• Oblivious to Love: Batman to Black Canary and Black Canary to Green Arrow.
  • Obviously Evil: Batman, post vampirism. It doesn't stop Ice from being overjoyed at the prospect of a 'sleepover' in the Watchtower.
  • Off-Model: A relatively minor example, but Baron von Gunther's dimple/mole vanishes when she smiles in the opening of "Scorn of the Star Sapphire!"
    • Catwoman has far too square a chin in "Legends of the Dark Mite!"
  • Ominous Pipe Organ: The Music Meister is shown playing one to a cardboard audience, an indication that he isn't quite right in the head.
  • The One With... Batman teaming up with that other guy!
  • Only Known by Their Nickname: While the other superheroes are seen with their secret identity and called by their real names, Batman is only seen, referred to, and credited as Batman (except for his parents).
    • In the "Chill of the Night!" episode, we finally see Batman unmasked.
  • The Only One Allowed to Defeat You: Joker's attitude to Batman, and one of the reasons he helps Batman against Owlman in "Game Over for Owlman!".

Joker: Nobody kills my wingman but me.

  • Only the Chosen May Wield: Katana's um... Katana.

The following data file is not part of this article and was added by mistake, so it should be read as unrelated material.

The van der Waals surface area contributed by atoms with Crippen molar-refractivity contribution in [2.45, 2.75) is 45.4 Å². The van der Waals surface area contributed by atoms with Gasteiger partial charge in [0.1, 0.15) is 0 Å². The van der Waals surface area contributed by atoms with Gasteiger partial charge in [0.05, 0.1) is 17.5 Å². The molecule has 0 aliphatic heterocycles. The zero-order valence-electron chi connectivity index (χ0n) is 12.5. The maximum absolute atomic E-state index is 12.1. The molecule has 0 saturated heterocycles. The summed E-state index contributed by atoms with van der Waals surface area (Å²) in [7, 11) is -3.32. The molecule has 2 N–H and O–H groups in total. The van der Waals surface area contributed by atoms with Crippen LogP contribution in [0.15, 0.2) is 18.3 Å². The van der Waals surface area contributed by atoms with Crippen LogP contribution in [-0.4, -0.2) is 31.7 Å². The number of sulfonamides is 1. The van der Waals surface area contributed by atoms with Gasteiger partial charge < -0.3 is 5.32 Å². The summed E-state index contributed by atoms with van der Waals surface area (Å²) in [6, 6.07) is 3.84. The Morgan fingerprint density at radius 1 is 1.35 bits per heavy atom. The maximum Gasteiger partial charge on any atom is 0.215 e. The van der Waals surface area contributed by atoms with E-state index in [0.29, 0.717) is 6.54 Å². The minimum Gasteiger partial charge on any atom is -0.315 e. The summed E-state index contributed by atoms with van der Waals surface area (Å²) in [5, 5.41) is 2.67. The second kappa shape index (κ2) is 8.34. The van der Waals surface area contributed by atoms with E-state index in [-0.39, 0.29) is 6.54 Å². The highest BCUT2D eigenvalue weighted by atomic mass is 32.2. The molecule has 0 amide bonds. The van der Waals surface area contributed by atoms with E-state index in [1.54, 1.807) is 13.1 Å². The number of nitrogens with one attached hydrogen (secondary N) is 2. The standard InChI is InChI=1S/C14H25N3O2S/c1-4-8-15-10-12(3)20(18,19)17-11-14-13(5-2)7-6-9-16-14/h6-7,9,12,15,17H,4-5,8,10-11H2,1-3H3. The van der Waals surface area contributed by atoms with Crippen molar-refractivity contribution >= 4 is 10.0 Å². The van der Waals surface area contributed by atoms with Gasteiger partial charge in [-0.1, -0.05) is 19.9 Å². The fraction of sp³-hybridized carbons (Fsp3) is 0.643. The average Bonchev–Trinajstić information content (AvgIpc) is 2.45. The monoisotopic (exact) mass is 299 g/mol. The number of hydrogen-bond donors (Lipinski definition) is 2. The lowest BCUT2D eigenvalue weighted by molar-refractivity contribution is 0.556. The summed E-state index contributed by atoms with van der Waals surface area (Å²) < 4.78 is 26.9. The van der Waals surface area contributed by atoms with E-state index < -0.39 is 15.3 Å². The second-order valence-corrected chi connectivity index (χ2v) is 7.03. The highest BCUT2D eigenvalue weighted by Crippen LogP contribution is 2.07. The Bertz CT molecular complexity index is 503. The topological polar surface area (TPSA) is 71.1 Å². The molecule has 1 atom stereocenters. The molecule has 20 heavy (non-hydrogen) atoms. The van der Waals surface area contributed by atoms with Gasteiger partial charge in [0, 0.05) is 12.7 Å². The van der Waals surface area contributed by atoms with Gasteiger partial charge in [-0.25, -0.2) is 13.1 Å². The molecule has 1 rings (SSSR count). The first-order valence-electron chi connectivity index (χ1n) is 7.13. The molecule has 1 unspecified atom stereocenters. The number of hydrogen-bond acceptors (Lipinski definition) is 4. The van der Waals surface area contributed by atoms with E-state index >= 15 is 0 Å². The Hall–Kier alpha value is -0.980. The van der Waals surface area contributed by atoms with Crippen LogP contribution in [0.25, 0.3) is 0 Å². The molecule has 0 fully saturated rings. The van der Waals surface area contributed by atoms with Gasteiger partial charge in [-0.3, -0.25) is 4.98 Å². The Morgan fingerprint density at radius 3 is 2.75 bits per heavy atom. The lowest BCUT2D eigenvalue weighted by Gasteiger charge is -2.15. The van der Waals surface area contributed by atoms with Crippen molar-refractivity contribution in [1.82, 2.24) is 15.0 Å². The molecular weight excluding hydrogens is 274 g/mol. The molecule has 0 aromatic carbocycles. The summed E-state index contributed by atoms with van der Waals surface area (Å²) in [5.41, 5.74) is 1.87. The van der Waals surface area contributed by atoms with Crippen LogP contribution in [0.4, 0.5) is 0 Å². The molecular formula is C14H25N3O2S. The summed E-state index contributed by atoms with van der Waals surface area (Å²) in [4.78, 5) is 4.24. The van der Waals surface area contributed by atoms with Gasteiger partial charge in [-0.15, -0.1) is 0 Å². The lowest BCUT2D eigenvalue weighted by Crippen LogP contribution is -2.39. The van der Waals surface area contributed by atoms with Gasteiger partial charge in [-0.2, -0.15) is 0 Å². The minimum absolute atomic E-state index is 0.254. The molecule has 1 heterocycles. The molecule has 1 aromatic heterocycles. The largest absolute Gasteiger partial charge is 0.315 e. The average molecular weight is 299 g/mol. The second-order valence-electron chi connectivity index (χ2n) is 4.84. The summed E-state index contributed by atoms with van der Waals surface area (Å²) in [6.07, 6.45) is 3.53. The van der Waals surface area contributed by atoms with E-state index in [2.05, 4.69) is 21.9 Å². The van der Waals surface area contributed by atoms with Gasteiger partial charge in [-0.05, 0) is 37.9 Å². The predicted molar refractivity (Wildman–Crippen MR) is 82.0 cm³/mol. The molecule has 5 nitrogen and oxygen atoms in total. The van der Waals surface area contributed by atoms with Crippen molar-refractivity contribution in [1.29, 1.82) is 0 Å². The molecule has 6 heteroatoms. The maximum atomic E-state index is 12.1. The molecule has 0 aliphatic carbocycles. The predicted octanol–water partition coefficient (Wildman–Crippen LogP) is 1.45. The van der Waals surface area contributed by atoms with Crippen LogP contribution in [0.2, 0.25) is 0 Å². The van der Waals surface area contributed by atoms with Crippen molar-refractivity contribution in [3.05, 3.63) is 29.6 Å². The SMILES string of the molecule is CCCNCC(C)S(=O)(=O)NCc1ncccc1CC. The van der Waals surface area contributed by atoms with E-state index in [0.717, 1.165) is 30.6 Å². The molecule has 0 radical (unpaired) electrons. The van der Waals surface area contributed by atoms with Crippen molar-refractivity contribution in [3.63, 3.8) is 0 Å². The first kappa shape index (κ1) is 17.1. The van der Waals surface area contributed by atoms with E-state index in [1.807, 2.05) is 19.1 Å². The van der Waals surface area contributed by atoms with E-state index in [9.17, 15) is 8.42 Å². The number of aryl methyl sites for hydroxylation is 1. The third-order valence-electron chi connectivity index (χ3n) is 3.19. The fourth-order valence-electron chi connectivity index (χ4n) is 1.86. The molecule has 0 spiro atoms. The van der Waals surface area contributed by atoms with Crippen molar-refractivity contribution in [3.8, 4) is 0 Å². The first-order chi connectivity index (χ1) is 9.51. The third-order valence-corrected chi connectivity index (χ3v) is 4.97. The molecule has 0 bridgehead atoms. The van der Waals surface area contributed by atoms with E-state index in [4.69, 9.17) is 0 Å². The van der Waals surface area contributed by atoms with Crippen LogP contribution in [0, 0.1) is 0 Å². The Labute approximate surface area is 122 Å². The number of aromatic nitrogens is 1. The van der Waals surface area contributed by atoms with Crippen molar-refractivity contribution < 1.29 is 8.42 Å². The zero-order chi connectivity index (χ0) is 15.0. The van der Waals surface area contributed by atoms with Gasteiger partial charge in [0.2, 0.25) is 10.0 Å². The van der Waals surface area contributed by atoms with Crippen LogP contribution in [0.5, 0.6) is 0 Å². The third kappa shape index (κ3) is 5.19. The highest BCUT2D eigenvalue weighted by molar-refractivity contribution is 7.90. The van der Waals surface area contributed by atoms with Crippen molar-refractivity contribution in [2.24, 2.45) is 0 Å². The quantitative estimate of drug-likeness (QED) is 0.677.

• And Excalibur.
  • Orbital Shot: Black Canary and Green Arrow get one during their duet at the end of "Mayhem of the Music Meister!" in addition to an animated Facecam.
  • The Other Darrin: Kim Mai Guest replaced Vyvam Pham as Katana. Adam West and Julie Newmar replaced Corey Burton and Pat Musick as the voice of Thomas and Martha Wayne. Two-Face's one line in "Chill of the Night!" had Richard Moll reprise the role, filling in for James Remar.
    • Invoked in "Mitefall" when Bat-Mite replaces John Dimaggio with Ted McGinley as the voice of AQUAMAN to get the show cancelled. Towards the end, Ambush Bug tricks AQUAMAN into breaking character, resulting in him getting Dimaggio's voice back.
  • Our Vampires Are Different
  • Owl Be Damned: Owlman, Batman's Mirror Universe Evil Twin.
  • Palette Swap: Aside from Owlman and Red Hood, all of the designs of the Mirror Universe counterparts of the various heroes and villains were mainly this, including Blue Bowman (aside from the "G" being switched to a "B" on his belt buckle) and Silver Cyclone (whose torso is black, probably to cover up the "T" on Red Tornado).
  • Papa Wolf: The Atom throws his reserved rationality to the wind bloodstream and becomes a raging machine of fury when Brain's microorganisms kill the makeshift steed Platelet.
  • Parental Bonus: Huntress is full of this...
  • Petting Zoo People: The empires of Kamandi's After the End time.
  • Phoney Call: In "Menace of the Conquerer Caveman!", Booster Gold pretends to take a call from Batman during a meeting with a toy company. No one buys it.
  • Pigeonholed Voice Actor: Featuring Tom Kenny as a goofball, Will Friedle as a well-meaning everyguy, and Corey Burton as a robot. While Diedrich Bader's live action roles make him as Batman Playing Against Type (See below), he's a super tough guy here as always when it comes to him voice acting.
  • Pin-Pulling Teeth: Batman does with (with two grenades at once!) during the Cold Opening to "The Eyes of Despero!".
  • Playing with Fire: Fire